MUMBAI: Banks are likely to credit interest on accrued interest on loans from borrowers during the 6-month moratorium period (March 1 to August 31) by November 5, according to the affidavit filed by the government with the of the Supreme Court.
The government announced an ex gratia interest on interest exemption scheme on October 23 in order to provide some relief and financial support to borrowers who may encounter financial difficulties due to covid-19.
Under this regime, the government will cover accrued interest on interest received during the moratorium period and not all of the interest due during the period. The benefit is available to all borrowers with any outstanding loan, including credit card contributions and home, education, auto, personal and consumer loans up to competition from ??2 crore as of February 29, 2020. The benefit will be available to those who have opted for the moratorium or not.
According to the guidelines issued by the government, the relief will be equivalent to the difference between compound interest and simple interest for the six-month period. The calculation will be the same for all borrowers, those who have not opted for the moratorium, those who have opted for the six-month moratorium and those who have opted for less than six months of moratorium.
It is not available on loans in default by February 29th. It is also not available on loans such as term deposit loans.
So, with the help of Bankbazaar.com, we have done envelope calculations on how much borrowers are likely to benefit from the program. Let’s understand how much money is likely to be credited to the borrower’s account against different loans.
Case 1: Home loan: Suppose a loan of ??50 lakh for 20 years at 8.5%. On this loan, the first 12 IMEs are paid on time, then IMEs 13-19 are deferred during the moratorium.
Case 2: Car loan: ??10 lakh for 6 years at 10%. On this loan, the first 12 IMEs are paid on time, then IMEs 13-19 are deferred during the moratorium.
Case 3: Personal loan: 5 lakh for 4 years at 13%. On this loan, the first 12 IMEs are paid on time, then IMEs 13-19 are deferred during the moratorium.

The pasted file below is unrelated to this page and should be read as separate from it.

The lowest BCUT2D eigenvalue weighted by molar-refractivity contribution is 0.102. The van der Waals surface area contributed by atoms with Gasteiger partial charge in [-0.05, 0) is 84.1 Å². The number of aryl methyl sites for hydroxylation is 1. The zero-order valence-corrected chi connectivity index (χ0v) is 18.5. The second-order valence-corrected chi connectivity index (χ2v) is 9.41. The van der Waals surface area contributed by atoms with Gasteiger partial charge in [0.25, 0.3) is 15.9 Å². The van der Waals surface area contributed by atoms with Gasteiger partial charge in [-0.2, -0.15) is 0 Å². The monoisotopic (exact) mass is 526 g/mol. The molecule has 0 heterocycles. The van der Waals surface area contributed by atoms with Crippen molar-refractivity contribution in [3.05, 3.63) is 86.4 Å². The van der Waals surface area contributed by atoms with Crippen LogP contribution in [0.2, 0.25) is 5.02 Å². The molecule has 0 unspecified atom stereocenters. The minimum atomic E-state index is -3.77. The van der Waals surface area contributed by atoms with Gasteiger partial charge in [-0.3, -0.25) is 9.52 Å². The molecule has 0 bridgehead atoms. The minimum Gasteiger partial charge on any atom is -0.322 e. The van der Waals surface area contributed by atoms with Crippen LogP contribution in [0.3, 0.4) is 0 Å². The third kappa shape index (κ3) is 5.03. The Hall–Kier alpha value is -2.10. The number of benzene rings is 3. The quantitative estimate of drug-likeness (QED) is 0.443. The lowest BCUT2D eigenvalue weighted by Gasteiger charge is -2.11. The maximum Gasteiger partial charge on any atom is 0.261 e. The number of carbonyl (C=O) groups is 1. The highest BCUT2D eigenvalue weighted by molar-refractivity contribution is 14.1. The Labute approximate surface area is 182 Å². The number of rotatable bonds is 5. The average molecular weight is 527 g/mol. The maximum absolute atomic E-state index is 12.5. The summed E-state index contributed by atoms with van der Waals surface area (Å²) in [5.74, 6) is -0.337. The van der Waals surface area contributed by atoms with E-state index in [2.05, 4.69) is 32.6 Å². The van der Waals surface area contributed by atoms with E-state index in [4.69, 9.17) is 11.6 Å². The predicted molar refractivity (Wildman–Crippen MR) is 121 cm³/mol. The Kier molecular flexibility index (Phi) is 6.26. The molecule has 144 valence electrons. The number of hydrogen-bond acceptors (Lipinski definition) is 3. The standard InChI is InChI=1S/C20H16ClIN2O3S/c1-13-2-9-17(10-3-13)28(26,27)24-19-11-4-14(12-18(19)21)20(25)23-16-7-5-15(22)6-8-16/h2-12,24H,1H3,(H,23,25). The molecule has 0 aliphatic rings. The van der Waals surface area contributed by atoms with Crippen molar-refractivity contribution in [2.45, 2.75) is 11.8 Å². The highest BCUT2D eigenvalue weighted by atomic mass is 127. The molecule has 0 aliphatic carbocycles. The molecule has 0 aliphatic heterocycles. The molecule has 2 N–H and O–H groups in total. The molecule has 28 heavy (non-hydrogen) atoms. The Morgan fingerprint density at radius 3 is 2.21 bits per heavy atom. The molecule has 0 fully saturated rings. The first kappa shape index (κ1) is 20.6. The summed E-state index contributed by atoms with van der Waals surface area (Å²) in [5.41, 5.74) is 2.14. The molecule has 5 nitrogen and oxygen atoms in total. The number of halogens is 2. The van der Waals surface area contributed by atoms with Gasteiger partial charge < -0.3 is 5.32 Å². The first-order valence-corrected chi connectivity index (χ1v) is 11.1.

âNote that the notification states that interest would be calculated based on the interest rate as at February 29, 2020. So even if your interest rate fell during the 6-month moratorium, the calculation would not include these changes. . So if your home loan rate was 8.5% on February 29 and dropped to 7.25% within six months, the interest calculation would still take into account the original 8.5% for loan purposes. calculation, âsaid Adhil Shetty, CEO of Bankbazaar.com.
The ex gratia amount to which a borrower would be entitled would be a very small amount compared to the actual interest generated on the unpaid amount owed to the moratorium. âIt is therefore essential that borrowers who have opted for the moratorium provision for their short-term finances, as the repayment does not have a significant impact. In this situation, it would be prudent, especially for borrowers with large contributions, to periodically make prepayments of principal to clear the additional debt accumulated as a result of the moratorium. Paying 120% of their deferred IMEs within 12 months of the last deferred IME would help achieve this, âsaid Shetty.
Borrowers should also be aware of the impact on the tax deduction associated with home loans. âThe interest deduction on home loans will be reduced by the amount of relief the government provides,â said Swar Pathak, a Ludhiana-based accountant.
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